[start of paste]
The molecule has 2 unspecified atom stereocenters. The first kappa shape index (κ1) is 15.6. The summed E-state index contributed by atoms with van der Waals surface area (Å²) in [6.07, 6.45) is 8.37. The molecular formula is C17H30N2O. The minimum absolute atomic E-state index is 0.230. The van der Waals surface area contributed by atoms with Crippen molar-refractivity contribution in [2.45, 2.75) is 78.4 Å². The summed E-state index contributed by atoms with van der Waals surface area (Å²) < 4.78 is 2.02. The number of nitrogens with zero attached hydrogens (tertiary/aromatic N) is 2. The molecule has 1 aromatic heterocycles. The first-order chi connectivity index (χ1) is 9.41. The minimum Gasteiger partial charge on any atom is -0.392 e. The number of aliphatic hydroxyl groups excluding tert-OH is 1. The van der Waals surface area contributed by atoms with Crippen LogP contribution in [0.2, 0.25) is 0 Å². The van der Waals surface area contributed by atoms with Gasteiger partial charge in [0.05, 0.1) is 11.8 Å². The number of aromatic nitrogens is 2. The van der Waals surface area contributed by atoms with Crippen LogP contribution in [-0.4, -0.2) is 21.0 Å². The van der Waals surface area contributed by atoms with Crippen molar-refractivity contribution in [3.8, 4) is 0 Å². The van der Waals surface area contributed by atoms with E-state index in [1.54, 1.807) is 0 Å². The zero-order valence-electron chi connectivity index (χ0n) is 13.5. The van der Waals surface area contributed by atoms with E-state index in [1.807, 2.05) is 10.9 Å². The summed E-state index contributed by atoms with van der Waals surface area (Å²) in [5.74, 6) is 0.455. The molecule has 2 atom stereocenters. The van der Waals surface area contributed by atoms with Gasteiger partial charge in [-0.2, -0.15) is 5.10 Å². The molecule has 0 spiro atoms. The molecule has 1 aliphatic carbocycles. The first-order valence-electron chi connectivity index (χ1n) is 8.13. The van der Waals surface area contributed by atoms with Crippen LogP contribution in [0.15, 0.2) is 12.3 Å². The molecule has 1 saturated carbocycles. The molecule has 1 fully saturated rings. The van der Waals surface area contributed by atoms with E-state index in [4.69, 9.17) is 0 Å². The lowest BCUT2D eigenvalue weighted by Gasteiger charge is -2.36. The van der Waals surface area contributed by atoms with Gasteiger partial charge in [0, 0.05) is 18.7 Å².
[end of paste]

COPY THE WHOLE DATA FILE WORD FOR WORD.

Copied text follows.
The molecule has 2 unspecified atom stereocenters. The first kappa shape index (κ1) is 15.6. The summed E-state index contributed by atoms with van der Waals surface area (Å²) in [6.07, 6.45) is 8.37. The molecular formula is C17H30N2O. The minimum absolute atomic E-state index is 0.230. The van der Waals surface area contributed by atoms with Crippen molar-refractivity contribution in [2.45, 2.75) is 78.4 Å². The summed E-state index contributed by atoms with van der Waals surface area (Å²) < 4.78 is 2.02. The number of nitrogens with zero attached hydrogens (tertiary/aromatic N) is 2. The molecule has 1 aromatic heterocycles. The first-order chi connectivity index (χ1) is 9.41. The minimum Gasteiger partial charge on any atom is -0.392 e. The number of aliphatic hydroxyl groups excluding tert-OH is 1. The van der Waals surface area contributed by atoms with Crippen LogP contribution in [0.2, 0.25) is 0 Å². The van der Waals surface area contributed by atoms with Gasteiger partial charge in [0.05, 0.1) is 11.8 Å². The number of aromatic nitrogens is 2. The van der Waals surface area contributed by atoms with Crippen LogP contribution in [-0.4, -0.2) is 21.0 Å². The van der Waals surface area contributed by atoms with Crippen molar-refractivity contribution in [3.8, 4) is 0 Å². The van der Waals surface area contributed by atoms with E-state index in [1.54, 1.807) is 0 Å². The zero-order valence-electron chi connectivity index (χ0n) is 13.5. The van der Waals surface area contributed by atoms with E-state index in [1.807, 2.05) is 10.9 Å². The summed E-state index contributed by atoms with van der Waals surface area (Å²) in [5.74, 6) is 0.455. The molecule has 2 atom stereocenters. The van der Waals surface area contributed by atoms with Gasteiger partial charge in [-0.2, -0.15) is 5.10 Å². The molecule has 0 spiro atoms. The molecule has 1 aliphatic carbocycles. The first-order valence-electron chi connectivity index (χ1n) is 8.13. The van der Waals surface area contributed by atoms with Crippen LogP contribution in [0.15, 0.2) is 12.3 Å². The molecule has 1 saturated carbocycles. The molecule has 1 fully saturated rings. The van der Waals surface area contributed by atoms with E-state index in [4.69, 9.17) is 0 Å². The lowest BCUT2D eigenvalue weighted by Gasteiger charge is -2.36. The van der Waals surface area contributed by atoms with Gasteiger partial charge in [0, 0.05) is 18.7 Å².